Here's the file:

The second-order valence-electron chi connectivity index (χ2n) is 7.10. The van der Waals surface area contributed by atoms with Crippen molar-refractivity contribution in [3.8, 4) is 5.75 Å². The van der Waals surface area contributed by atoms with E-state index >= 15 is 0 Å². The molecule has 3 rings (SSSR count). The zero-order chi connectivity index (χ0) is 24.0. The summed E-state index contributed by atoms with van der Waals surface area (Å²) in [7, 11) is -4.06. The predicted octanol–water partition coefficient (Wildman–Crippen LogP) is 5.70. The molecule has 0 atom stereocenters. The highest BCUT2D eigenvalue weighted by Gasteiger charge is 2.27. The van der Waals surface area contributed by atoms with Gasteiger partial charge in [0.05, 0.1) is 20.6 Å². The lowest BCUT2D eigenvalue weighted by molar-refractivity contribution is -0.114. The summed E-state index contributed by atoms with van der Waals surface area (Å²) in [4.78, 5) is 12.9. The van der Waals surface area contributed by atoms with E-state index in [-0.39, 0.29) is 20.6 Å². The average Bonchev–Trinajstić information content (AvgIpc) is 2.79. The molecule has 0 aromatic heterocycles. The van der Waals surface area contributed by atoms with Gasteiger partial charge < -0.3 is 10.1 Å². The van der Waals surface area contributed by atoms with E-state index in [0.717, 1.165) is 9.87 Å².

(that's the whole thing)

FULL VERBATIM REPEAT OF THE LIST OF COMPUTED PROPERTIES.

The second-order valence-electron chi connectivity index (χ2n) is 7.10. The van der Waals surface area contributed by atoms with Crippen molar-refractivity contribution in [3.8, 4) is 5.75 Å². The van der Waals surface area contributed by atoms with E-state index >= 15 is 0 Å². The molecule has 3 rings (SSSR count). The zero-order chi connectivity index (χ0) is 24.0. The summed E-state index contributed by atoms with van der Waals surface area (Å²) in [7, 11) is -4.06. The predicted octanol–water partition coefficient (Wildman–Crippen LogP) is 5.70. The molecule has 0 atom stereocenters. The highest BCUT2D eigenvalue weighted by Gasteiger charge is 2.27. The van der Waals surface area contributed by atoms with Gasteiger partial charge in [0.05, 0.1) is 20.6 Å². The lowest BCUT2D eigenvalue weighted by molar-refractivity contribution is -0.114. The summed E-state index contributed by atoms with van der Waals surface area (Å²) in [4.78, 5) is 12.9. The van der Waals surface area contributed by atoms with E-state index in [-0.39, 0.29) is 20.6 Å². The average Bonchev–Trinajstić information content (AvgIpc) is 2.79. The molecule has 0 aromatic heterocycles. The van der Waals surface area contributed by atoms with Gasteiger partial charge < -0.3 is 10.1 Å². The van der Waals surface area contributed by atoms with E-state index in [0.717, 1.165) is 9.87 Å².